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Q&A #7008

Teachers' Lounge Discussion: Support for a first-year teacher (math)

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From: Mary Lou <t2t@mathforum.org>
To: Teacher2Teacher Public Discussion
Date: 2003112116:41:29
Subject: Re: support for a first year teacher in math

>1.  i have to tell them to get started every day even though i have
>their journal topic or problem on the overhead everyday.

This type of response is indicative that the students have not
internalized the "discipline" that you expect at the beginning of
class.  I might suggest that you continue with the journal topic or
problem on the overhead as you have been doing.  However, change your
behavior during this time.  Do not take attendance.  Do not answer
individual questions that students bring up to you.  Do not hand out
papers.  In short, pay attention to their writing by walking around
the room and reading what they are writing..  Perhaps have the
students get into groups at the beginning of class and tell them that
after xxx minutes that they will be sharing solution or journal entry
with each other and the class.  Stick to the time limit.  For those
that do as you ask, give them a sticker reward directly onto their
notebook or the cover of their text if feasible.  In other words act
as though the students are doing as you expect and reward those that
do.  Ignore those that don't.  I would plan to take at least a week
to try to get them on task.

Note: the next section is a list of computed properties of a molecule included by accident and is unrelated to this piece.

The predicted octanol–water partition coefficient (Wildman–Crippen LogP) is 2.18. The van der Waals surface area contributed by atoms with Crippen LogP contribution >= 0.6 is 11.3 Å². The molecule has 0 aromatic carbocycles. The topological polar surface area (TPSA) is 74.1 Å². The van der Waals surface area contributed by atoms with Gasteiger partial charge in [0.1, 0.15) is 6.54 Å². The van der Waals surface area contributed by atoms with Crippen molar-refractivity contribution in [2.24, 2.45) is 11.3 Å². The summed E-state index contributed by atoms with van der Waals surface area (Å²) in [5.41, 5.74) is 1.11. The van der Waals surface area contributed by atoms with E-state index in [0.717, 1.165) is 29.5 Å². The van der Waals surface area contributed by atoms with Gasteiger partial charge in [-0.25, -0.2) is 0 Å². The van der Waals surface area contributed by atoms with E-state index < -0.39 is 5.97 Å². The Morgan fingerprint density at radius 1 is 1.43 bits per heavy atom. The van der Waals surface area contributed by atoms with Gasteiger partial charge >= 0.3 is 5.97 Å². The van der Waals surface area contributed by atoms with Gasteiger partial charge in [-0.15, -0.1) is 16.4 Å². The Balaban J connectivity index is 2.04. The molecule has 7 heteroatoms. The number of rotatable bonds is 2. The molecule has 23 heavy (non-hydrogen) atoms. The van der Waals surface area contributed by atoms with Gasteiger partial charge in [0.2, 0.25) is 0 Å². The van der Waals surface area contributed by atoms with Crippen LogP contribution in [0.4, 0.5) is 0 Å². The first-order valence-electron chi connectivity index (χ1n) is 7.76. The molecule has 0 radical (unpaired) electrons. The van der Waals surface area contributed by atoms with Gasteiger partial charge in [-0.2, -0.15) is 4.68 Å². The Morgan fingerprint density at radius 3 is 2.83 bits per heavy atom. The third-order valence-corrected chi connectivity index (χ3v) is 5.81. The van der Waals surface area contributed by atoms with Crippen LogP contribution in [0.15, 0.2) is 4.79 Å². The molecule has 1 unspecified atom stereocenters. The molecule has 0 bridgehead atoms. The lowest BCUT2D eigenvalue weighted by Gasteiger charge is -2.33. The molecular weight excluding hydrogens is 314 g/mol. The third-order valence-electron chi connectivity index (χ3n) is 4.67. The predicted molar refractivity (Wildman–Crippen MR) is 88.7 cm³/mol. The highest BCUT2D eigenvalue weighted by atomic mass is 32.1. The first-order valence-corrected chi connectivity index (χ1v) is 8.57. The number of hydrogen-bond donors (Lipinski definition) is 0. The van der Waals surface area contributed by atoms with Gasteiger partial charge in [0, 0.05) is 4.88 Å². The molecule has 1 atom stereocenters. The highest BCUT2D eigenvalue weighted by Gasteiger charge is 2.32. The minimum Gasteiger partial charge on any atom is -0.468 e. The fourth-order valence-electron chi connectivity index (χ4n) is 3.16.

>
>2.  my students lose focus after 15 minutes of lecture and sometimes
>i feel like i am fighting them for the last 5 or 10 minutes

Fifteen minutes is about the length that students can take.  After
your instruction, do practice or quick response.  Small white boards
that they can hold up for everyone to see generally encourages them to
participate.  If you are doing vocabulary, hand out a crossword puzzle
with these words that students can do together in pairs.  From the
difficulties that you see arise you can do a quick review or
clarification before errors become engrained.


>3.  how do you handle immaturity?  students will take each other's
>calculators and make sounds.

The only way to handle immaturity is to support those who exhibit
mature behavior for their age.  Punishment rarely changes students'
behavior.  If you truly wish to change a behavior you have to deal
with it individually wherein students have to tell you what they will
do to change their behavior.  Then hold them to the contract of
change.  You haven't mentioned what the immaturity is.  If it is
shouting out, ignore it.  If it is getting out of seats, gently have
the student sit down while you are teaching, stand next to a student
while you are teaching, have students write for you on the board or
overhead as you navigate the room.  The best way to keep kids on task
is to keep them busy with meaningful work. Find interesting problems
that use what you wish them to learn.

Be prepared.
Keep the students busy.
Attend to the students.


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